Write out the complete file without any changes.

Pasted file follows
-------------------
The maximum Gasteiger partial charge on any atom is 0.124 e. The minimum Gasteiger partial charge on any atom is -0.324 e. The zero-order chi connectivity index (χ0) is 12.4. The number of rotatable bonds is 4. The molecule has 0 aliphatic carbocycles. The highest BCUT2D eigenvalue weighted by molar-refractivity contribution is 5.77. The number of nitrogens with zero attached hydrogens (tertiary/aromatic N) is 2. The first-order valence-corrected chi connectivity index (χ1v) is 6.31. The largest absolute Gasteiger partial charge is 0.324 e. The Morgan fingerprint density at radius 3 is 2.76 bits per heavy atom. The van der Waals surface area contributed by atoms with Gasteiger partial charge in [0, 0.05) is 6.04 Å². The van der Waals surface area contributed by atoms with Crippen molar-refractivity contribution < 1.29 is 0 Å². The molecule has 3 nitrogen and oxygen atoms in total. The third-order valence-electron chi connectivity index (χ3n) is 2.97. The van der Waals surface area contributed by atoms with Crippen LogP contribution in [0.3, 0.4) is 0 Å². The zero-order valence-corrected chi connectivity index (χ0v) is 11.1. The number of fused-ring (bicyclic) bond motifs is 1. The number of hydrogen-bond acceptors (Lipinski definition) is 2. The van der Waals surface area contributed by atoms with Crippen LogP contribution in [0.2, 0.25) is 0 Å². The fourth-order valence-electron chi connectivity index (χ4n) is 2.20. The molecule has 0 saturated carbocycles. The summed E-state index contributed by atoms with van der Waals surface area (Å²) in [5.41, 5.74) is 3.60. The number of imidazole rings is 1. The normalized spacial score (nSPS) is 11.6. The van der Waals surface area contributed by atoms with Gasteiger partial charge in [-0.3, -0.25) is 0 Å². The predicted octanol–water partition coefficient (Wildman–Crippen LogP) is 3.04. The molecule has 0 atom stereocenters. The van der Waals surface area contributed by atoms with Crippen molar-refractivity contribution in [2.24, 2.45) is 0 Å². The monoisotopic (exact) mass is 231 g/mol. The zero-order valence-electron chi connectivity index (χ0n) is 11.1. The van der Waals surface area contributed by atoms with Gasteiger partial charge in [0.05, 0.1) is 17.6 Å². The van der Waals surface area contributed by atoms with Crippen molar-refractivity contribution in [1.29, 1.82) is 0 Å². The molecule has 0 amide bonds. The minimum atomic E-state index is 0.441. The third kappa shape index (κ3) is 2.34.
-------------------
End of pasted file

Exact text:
The maximum Gasteiger partial charge on any atom is 0.124 e. The minimum Gasteiger partial charge on any atom is -0.324 e. The zero-order chi connectivity index (χ0) is 12.4. The number of rotatable bonds is 4. The molecule has 0 aliphatic carbocycles. The highest BCUT2D eigenvalue weighted by molar-refractivity contribution is 5.77. The number of nitrogens with zero attached hydrogens (tertiary/aromatic N) is 2. The first-order valence-corrected chi connectivity index (χ1v) is 6.31. The largest absolute Gasteiger partial charge is 0.324 e. The Morgan fingerprint density at radius 3 is 2.76 bits per heavy atom. The van der Waals surface area contributed by atoms with Gasteiger partial charge in [0, 0.05) is 6.04 Å². The van der Waals surface area contributed by atoms with Crippen molar-refractivity contribution < 1.29 is 0 Å². The molecule has 3 nitrogen and oxygen atoms in total. The third-order valence-electron chi connectivity index (χ3n) is 2.97. The van der Waals surface area contributed by atoms with Crippen LogP contribution in [0.3, 0.4) is 0 Å². The zero-order valence-corrected chi connectivity index (χ0v) is 11.1. The number of fused-ring (bicyclic) bond motifs is 1. The number of hydrogen-bond acceptors (Lipinski definition) is 2. The van der Waals surface area contributed by atoms with Crippen LogP contribution in [0.2, 0.25) is 0 Å². The fourth-order valence-electron chi connectivity index (χ4n) is 2.20. The molecule has 0 saturated carbocycles. The summed E-state index contributed by atoms with van der Waals surface area (Å²) in [5.41, 5.74) is 3.60. The number of imidazole rings is 1. The normalized spacial score (nSPS) is 11.6. The van der Waals surface area contributed by atoms with Gasteiger partial charge in [-0.3, -0.25) is 0 Å². The predicted octanol–water partition coefficient (Wildman–Crippen LogP) is 3.04. The molecule has 0 atom stereocenters. The van der Waals surface area contributed by atoms with Crippen molar-refractivity contribution in [2.24, 2.45) is 0 Å². The monoisotopic (exact) mass is 231 g/mol. The zero-order valence-electron chi connectivity index (χ0n) is 11.1. The van der Waals surface area contributed by atoms with Gasteiger partial charge in [0.05, 0.1) is 17.6 Å². The van der Waals surface area contributed by atoms with Crippen molar-refractivity contribution in [1.29, 1.82) is 0 Å². The molecule has 0 amide bonds. The minimum atomic E-state index is 0.441. The third kappa shape index (κ3) is 2.34.